Date of Award


Document Type


Degree Name

Doctor of Philosophy (PhD)


Electrical and Computer Engineering

First Advisor

Ahmed El-Amawy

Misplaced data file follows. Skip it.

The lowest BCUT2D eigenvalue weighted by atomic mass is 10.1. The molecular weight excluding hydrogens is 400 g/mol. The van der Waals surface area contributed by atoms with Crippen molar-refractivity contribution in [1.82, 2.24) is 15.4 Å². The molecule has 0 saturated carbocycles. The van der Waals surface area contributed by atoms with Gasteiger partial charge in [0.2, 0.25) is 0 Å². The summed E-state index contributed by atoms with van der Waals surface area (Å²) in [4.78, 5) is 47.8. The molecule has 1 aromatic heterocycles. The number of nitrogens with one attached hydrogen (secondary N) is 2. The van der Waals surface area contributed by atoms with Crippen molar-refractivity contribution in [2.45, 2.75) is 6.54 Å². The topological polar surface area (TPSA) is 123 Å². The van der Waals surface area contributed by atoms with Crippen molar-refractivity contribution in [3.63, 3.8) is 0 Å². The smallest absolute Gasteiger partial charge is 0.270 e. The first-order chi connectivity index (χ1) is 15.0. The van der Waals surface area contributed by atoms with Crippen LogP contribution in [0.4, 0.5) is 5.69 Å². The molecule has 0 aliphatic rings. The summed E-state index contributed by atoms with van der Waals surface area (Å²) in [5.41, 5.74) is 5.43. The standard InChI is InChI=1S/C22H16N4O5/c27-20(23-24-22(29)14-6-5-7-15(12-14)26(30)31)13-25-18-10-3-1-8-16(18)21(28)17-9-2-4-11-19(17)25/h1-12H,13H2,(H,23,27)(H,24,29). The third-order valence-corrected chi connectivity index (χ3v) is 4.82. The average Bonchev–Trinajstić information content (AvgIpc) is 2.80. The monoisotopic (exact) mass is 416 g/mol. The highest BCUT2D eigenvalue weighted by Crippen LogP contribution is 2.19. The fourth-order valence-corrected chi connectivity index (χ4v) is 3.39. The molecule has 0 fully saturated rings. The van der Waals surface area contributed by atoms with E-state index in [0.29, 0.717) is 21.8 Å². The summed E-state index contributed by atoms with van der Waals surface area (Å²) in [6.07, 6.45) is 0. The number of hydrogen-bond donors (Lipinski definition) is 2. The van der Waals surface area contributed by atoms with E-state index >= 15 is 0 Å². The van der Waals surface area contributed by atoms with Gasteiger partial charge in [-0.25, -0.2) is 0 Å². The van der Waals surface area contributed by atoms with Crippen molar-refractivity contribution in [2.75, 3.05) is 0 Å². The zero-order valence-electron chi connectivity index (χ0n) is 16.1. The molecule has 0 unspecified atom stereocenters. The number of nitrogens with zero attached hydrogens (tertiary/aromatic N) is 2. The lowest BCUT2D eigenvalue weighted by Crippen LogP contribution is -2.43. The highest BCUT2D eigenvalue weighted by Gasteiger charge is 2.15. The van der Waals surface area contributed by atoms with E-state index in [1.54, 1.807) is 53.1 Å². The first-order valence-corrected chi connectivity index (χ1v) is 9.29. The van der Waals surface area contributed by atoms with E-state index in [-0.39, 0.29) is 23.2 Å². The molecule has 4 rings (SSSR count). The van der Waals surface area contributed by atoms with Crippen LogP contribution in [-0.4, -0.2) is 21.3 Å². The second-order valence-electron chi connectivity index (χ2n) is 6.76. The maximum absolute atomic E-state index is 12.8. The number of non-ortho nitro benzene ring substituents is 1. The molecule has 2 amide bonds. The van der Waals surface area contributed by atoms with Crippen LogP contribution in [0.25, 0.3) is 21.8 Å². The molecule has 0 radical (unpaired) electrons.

The dissertation introduces a new class of bus-based systems called the Segmented Multiple Bus System (SMBS). One of the unique characteristics of the SMBS is that it allows the exploitation of memory reference locality even though it is a bus-based nondirect network. This comes from the architectural interconnection feature that the SMBS can be viewed as a large-scale multiple bus system (MBS) that has been partitioned into smaller partitions called segments. Each such segment is in effect a small conventional MBS whose size is chosen so as to avoid bus loading problems. The SMBS overcomes the architectural limitations of bus-based shared memory systems while maintaining their advantages in terms of high degree of fault tolerance, ease of expansion and ease of programming. In addition SMBS's are scalable; unlike conventional MBS's. Another interesting feature of the SMBS is that it supports wormhole routing which is traditionally used in direct network topologies. We develop performance models to study the SMBS with wormhole routing. Ours is the first attempt to adapt wormhole routing to a bus-based nondirect network. In our performance modeling, features of both direct and nondirect networks are incorporated. We include the effect of blocking and pipelining properties of wormhole routing in the analysis. The bus group of each segment is modeled as a flow equivalent service center which represents a load dependent service center. Two performance models, one assuming single flit buffers and the other assuming infinite flit buffers at segment switches, are developed. Using approximate Mean Value Analysis, we evaluate performance in terms of processing efficiency and request response time. We also simulate the two models without applying any approximations. We report comparisons of analytical results with simulation results to support the accuracy and appropriateness of our new and novel performance models. The results demonstrate good match between simulation and analytical results and show good scalability for the SMBS. The approach we adopt in developing the models is comprehensive in the sense that the models incorporate features of both direct and nondirect networks. This makes our models easily adaptable to several other network topologies.